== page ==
Some Cochrane risk-of-bias items are not important in osteoarthritis trials: a meta-epidemiological study based on Cochrane reviews

J Clin Epidemiol. 2018 Mar:95:128-136. doi: 10.1016/j.jclinepi.2017.11.026. Epub 2017 Dec 6.


Objective: To evaluate the impact of bias-related study characteristics on treatment effects in osteoarthritis (OA) trials.

Study design and setting: Based on OA trials included in Cochrane reviews, the impact of study characteristics on treatment effect estimates was evaluated. Characteristics included items of the risk of bias (RoB) tool, trial size, single vs. multisite, and source of funding. Effect sizes (ESs) were calculated as standardized mean differences (SMDs). Meta-regression was performed to identify "relevant study-level covariates" that decrease the between-study variance (τˆ2).

Results: Twenty reviews, including 126 OA trials with a high degree of heterogeneity, were included (τˆ2 = 0.1247). Among the RoB domains, only patient blinding had an impact on the results (reducing heterogeneity according to τˆ2 < 7%). Inadequate blinding of patients yielded larger effects (SMDDifference = 0.15; 95% confidence interval [CI]: 0.01-0.29, P = 0.035). The most important study characteristic was trial size (heterogeneity reduced by 25%), with small trials reporting larger effects (SMDDifference = 0.29; 95% CI: 0.16-0.42, P < 0.001).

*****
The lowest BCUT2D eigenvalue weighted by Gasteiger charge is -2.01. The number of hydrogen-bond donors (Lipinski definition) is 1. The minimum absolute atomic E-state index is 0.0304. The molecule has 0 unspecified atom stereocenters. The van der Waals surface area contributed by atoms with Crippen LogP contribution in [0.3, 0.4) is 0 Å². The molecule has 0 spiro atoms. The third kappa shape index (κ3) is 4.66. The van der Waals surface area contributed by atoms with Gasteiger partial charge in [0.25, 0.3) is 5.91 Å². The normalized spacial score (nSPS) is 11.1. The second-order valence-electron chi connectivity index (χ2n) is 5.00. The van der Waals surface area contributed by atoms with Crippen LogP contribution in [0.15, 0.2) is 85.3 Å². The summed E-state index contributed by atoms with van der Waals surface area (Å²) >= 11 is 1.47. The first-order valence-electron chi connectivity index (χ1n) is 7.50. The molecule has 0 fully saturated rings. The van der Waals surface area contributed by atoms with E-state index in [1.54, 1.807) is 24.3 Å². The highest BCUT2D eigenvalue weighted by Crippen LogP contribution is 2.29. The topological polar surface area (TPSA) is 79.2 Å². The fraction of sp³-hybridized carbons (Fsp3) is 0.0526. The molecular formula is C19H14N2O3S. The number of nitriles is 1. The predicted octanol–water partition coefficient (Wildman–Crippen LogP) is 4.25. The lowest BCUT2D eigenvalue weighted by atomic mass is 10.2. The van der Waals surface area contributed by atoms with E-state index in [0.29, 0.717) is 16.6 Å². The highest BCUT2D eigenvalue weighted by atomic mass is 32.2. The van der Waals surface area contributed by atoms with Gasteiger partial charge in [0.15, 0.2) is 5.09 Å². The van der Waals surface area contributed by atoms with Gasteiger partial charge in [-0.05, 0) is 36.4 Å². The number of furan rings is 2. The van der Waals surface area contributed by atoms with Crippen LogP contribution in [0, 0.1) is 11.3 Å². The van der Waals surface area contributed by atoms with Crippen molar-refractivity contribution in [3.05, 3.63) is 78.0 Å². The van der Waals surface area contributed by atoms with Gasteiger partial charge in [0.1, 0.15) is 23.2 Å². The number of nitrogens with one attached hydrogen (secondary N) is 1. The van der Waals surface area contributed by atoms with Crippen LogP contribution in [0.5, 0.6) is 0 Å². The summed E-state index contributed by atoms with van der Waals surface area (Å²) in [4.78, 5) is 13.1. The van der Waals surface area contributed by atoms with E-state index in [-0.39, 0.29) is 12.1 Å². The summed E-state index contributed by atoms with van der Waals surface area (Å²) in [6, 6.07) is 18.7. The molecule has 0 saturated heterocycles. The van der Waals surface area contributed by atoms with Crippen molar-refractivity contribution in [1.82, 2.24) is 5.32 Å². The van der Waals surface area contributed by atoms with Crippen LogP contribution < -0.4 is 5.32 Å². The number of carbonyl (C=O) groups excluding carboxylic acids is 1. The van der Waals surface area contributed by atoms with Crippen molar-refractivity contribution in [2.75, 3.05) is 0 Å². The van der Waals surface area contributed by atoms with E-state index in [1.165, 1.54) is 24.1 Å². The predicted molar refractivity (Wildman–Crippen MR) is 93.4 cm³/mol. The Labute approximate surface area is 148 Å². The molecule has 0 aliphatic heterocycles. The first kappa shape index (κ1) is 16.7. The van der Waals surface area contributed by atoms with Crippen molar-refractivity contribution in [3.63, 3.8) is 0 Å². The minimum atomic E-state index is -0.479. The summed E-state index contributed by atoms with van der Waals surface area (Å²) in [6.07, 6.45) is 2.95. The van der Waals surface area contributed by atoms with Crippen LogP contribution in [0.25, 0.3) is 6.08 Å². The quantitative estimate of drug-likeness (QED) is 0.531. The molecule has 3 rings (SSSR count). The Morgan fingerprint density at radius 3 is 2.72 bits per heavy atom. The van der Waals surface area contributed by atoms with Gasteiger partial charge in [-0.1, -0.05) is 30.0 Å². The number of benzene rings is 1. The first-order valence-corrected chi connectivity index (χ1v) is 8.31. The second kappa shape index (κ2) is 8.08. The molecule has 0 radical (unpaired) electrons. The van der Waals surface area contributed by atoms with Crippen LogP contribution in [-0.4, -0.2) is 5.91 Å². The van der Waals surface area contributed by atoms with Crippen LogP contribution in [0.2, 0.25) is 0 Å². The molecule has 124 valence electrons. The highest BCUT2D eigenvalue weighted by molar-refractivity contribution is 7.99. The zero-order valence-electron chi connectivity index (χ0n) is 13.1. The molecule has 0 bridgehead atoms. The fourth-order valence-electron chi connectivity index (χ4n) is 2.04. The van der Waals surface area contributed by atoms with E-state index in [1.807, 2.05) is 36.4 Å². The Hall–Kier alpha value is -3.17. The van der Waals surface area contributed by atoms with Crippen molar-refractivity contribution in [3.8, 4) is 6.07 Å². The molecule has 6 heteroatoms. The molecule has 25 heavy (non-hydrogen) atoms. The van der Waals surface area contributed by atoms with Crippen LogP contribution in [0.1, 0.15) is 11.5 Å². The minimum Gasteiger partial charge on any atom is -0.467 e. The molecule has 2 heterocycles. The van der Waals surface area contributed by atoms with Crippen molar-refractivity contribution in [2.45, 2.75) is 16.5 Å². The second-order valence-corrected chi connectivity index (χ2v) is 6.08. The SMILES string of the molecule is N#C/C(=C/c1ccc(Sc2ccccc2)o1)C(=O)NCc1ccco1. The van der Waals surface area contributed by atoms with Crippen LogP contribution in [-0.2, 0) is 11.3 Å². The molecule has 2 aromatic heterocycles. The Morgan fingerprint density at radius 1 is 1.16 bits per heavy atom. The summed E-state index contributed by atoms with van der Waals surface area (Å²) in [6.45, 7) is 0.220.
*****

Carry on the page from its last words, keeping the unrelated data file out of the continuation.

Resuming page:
Conclusion: In musculoskeletal reviews addressing pain, all the items included in the Cochrane RoB tool might not be equally important. OA trial results may be affected by bias constructs that are not yet fully elucidated.

Keywords: Bias; Meta-analysis; Meta-epidemiology; Meta-research; Osteoarthritis; Pain.

Publication types

  • Meta-Analysis
  • Research Support, Non-U.S. Gov't
  • Review

MeSH terms

  • Bias
  • Clinical Trials as Topic / standards*
  • Epidemiologic Methods
  • Humans
  • Osteoarthritis / therapy*
  • Regression Analysis